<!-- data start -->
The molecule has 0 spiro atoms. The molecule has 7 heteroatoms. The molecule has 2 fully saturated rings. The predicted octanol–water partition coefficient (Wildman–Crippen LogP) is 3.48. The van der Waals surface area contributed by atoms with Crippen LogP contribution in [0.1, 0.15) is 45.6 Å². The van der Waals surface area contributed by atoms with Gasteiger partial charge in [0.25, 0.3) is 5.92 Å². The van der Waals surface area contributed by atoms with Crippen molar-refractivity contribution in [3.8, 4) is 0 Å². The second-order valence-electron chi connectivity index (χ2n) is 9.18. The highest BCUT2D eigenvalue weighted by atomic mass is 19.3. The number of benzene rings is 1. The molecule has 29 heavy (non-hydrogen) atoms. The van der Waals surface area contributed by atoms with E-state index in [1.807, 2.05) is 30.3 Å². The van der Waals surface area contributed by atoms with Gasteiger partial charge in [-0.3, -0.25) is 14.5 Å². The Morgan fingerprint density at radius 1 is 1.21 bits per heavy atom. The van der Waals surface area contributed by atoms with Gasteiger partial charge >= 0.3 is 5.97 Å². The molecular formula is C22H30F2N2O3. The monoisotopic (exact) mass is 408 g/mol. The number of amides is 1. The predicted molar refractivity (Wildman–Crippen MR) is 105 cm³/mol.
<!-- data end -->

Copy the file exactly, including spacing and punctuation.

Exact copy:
The molecule has 0 spiro atoms. The molecule has 7 heteroatoms. The molecule has 2 fully saturated rings. The predicted octanol–water partition coefficient (Wildman–Crippen LogP) is 3.48. The van der Waals surface area contributed by atoms with Crippen LogP contribution in [0.1, 0.15) is 45.6 Å². The van der Waals surface area contributed by atoms with Gasteiger partial charge in [0.25, 0.3) is 5.92 Å². The van der Waals surface area contributed by atoms with Crippen molar-refractivity contribution in [3.8, 4) is 0 Å². The second-order valence-electron chi connectivity index (χ2n) is 9.18. The highest BCUT2D eigenvalue weighted by atomic mass is 19.3. The number of benzene rings is 1. The molecule has 29 heavy (non-hydrogen) atoms. The van der Waals surface area contributed by atoms with E-state index in [1.807, 2.05) is 30.3 Å². The van der Waals surface area contributed by atoms with Gasteiger partial charge in [-0.3, -0.25) is 14.5 Å². The Morgan fingerprint density at radius 1 is 1.21 bits per heavy atom. The van der Waals surface area contributed by atoms with Gasteiger partial charge >= 0.3 is 5.97 Å². The molecular formula is C22H30F2N2O3. The monoisotopic (exact) mass is 408 g/mol. The number of amides is 1. The predicted molar refractivity (Wildman–Crippen MR) is 105 cm³/mol.